Until a few years ago, I only had known Los Lobos because of their 1987 rendition of Ritchie Valens’ La Bamba. The title track of the motion picture about the Mexican-American Chicano rock & roll star topped the charts in the U.S. and many other countries around the world. While they disappeared from the charts almost as quickly as they had conquered them, Los Lobos continued to record great music and perform live. This year, they are celebrating their 50th anniversary with an extended U.S. tour. I was fortunate to catch their gig last Friday at Pollak Theatre, a 700-seat performance venue on the campus of Monmouth Univesity in West Long Branch, N.J.
Before getting to the great concert, I’d like to provide a bit of background on the group. Los Lobos, who blend rock & roll, Tex-Mex, country, zydeco, folk, R&B, blues and soul with traditional Spanish music like cumbia, bolero and norteño, were founded by David Hidalgo (vocals, guitar) and Louie Pérez (drums) in East Los Angeles, Calif. in 1973. When Hidalgo and Pérez met in high school, they realized they liked the same artists, such as Fairport Convention, Randy Newman and Ry Cooder. Subsequently, they asked their fellow students Frank Gonzalez (vocals, mandolin, arpa jarocha), Cesar Rosas (vocals, guitar, bajo sexto) and Conrad Lozano (bass, guitarron, vocals) to join them, completing the band’s first line-up.
In early 1978, the group, then still known as Los Lobos del Este de Los Angeles, self-released their eponymous debut album in Spanish. By the time of their October 1984 sophomore album and first major label release, How Will the Wolf Survive?, they had shortened their name to Los Lobos and started to write songs in English. Then, the group featured Hidalgo, Pérez, Rosas, Lozano and Steve Berlin (keyboards, woodwinds) who had joined in 1982, the same members Los Lobos have to this day – how many other bands can you name who have had a constant line-up for 40 years?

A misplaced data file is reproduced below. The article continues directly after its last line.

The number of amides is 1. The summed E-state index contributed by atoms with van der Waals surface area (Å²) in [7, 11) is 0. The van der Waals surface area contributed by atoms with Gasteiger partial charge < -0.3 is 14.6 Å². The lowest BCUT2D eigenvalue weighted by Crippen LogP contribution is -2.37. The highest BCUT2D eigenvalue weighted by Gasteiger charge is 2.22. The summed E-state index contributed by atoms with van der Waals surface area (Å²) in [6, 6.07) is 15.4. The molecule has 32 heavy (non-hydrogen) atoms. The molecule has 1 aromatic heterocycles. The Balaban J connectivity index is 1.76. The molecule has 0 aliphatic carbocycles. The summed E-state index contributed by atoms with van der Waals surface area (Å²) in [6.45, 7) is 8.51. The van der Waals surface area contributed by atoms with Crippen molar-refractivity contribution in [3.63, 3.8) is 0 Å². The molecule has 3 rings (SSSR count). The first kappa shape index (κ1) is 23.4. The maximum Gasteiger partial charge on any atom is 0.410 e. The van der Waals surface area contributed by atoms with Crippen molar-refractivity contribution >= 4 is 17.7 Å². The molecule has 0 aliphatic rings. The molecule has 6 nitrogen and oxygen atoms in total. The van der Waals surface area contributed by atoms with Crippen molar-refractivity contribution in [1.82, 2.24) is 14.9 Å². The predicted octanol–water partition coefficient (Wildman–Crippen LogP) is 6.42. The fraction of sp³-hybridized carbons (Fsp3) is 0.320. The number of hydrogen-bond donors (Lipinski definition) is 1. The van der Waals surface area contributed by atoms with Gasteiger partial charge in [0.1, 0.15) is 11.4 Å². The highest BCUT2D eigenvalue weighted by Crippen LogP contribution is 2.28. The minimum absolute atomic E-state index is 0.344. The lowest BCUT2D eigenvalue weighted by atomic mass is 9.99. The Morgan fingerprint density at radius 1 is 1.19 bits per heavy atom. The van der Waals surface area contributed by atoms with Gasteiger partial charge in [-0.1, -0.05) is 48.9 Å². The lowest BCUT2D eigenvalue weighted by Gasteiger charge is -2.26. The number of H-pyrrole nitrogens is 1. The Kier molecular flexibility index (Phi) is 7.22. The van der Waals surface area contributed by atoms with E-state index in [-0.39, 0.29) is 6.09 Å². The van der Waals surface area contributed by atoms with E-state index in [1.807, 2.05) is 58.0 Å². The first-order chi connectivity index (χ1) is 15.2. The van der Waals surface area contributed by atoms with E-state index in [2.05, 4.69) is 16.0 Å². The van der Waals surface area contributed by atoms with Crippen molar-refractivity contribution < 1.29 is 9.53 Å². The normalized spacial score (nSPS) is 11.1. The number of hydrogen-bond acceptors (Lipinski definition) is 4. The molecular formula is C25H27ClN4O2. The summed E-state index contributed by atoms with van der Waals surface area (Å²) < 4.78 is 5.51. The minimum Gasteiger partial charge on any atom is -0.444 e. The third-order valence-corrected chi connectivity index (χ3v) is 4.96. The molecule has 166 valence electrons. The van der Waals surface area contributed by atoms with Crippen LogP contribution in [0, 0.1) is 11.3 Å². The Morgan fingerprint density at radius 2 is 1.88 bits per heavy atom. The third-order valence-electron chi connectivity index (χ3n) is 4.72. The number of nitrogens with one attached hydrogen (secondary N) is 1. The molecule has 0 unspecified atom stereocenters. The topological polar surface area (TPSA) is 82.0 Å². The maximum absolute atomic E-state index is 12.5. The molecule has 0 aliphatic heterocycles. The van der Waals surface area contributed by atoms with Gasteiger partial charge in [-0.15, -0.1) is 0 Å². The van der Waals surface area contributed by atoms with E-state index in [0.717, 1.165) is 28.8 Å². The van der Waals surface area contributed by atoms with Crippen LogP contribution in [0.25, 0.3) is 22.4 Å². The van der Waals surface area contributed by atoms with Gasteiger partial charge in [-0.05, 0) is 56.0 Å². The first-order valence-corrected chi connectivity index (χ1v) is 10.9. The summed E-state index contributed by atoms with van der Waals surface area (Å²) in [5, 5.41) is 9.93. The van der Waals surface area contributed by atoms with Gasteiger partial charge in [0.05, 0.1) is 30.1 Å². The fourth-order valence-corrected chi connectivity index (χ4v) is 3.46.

To date, Los Lobos have released 17 studio albums, four live records, three compilations and a couple of EPs. Their most recent album, Native Sons from July 2021, is largely a covers collection, which I reviewed here. It won a Grammy Award for Best Americana album in April 2022, the group’s fourth Grammy so far. Time to turn to the concert!
In some regards, writing this review is a bit of a challenge, since I’m only familiar with some of Los Lobos’ music. Moreover, if you check setlist.fm, you quickly notice the band varies their setlists from gig to gig – one sign of their great musicianship. As of the writing of this post, no setlist for this specific gig has been posted on setlist.fm. Thanks to notes I took on my phone during the show and some research, I’ve been able to figure out 60 percent of the songs they played- not too shabby I suppose.
Based on my insights, Los Lobos’ setlist spanned their entire career. Apart from their own songs, they played a number of covers, drawing on the studio albums How Will the Wolf Survive? (1984), The Neighborhood (1990), Kiko (1992), Colossal Head (1996), The Ride (2004), The Town and the City (2006) and Native Sons (2021), among others. The band not only demonstrated great musicianship but also their stylistic versatility, including rock, blues, Tex Mex, cumbia, pop and jazz.